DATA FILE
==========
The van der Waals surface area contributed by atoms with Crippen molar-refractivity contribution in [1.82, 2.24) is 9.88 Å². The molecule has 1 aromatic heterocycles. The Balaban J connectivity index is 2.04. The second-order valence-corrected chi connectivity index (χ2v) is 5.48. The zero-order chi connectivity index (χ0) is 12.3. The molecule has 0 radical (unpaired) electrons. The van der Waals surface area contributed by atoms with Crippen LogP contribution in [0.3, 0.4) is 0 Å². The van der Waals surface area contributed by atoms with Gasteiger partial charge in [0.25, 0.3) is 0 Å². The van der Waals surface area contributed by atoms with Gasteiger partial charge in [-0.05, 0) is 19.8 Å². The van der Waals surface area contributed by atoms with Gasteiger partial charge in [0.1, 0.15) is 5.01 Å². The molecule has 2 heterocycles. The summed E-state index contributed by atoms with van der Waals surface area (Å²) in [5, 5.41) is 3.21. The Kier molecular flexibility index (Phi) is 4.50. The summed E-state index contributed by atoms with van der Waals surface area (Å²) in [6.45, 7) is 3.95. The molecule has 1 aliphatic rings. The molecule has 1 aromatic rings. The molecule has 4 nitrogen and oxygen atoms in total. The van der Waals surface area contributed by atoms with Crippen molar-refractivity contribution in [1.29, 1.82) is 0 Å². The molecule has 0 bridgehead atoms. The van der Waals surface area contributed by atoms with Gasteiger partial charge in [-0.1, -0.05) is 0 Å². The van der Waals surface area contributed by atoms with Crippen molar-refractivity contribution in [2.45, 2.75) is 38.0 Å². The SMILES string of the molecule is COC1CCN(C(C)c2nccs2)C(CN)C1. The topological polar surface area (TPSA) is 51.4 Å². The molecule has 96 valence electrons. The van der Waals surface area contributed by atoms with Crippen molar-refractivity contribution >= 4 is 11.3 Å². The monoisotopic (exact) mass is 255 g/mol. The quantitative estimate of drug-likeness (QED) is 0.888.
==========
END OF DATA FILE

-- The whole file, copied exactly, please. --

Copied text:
The van der Waals surface area contributed by atoms with Crippen molar-refractivity contribution in [1.82, 2.24) is 9.88 Å². The molecule has 1 aromatic heterocycles. The Balaban J connectivity index is 2.04. The second-order valence-corrected chi connectivity index (χ2v) is 5.48. The zero-order chi connectivity index (χ0) is 12.3. The molecule has 0 radical (unpaired) electrons. The van der Waals surface area contributed by atoms with Crippen LogP contribution in [0.3, 0.4) is 0 Å². The van der Waals surface area contributed by atoms with Gasteiger partial charge in [0.25, 0.3) is 0 Å². The van der Waals surface area contributed by atoms with Gasteiger partial charge in [-0.05, 0) is 19.8 Å². The van der Waals surface area contributed by atoms with Gasteiger partial charge in [0.1, 0.15) is 5.01 Å². The molecule has 2 heterocycles. The summed E-state index contributed by atoms with van der Waals surface area (Å²) in [5, 5.41) is 3.21. The Kier molecular flexibility index (Phi) is 4.50. The summed E-state index contributed by atoms with van der Waals surface area (Å²) in [6.45, 7) is 3.95. The molecule has 1 aliphatic rings. The molecule has 1 aromatic rings. The molecule has 4 nitrogen and oxygen atoms in total. The van der Waals surface area contributed by atoms with Crippen molar-refractivity contribution in [1.29, 1.82) is 0 Å². The molecule has 0 bridgehead atoms. The van der Waals surface area contributed by atoms with Gasteiger partial charge in [-0.1, -0.05) is 0 Å². The van der Waals surface area contributed by atoms with Crippen molar-refractivity contribution in [2.45, 2.75) is 38.0 Å². The SMILES string of the molecule is COC1CCN(C(C)c2nccs2)C(CN)C1. The topological polar surface area (TPSA) is 51.4 Å². The molecule has 96 valence electrons. The van der Waals surface area contributed by atoms with Crippen molar-refractivity contribution >= 4 is 11.3 Å². The monoisotopic (exact) mass is 255 g/mol. The quantitative estimate of drug-likeness (QED) is 0.888.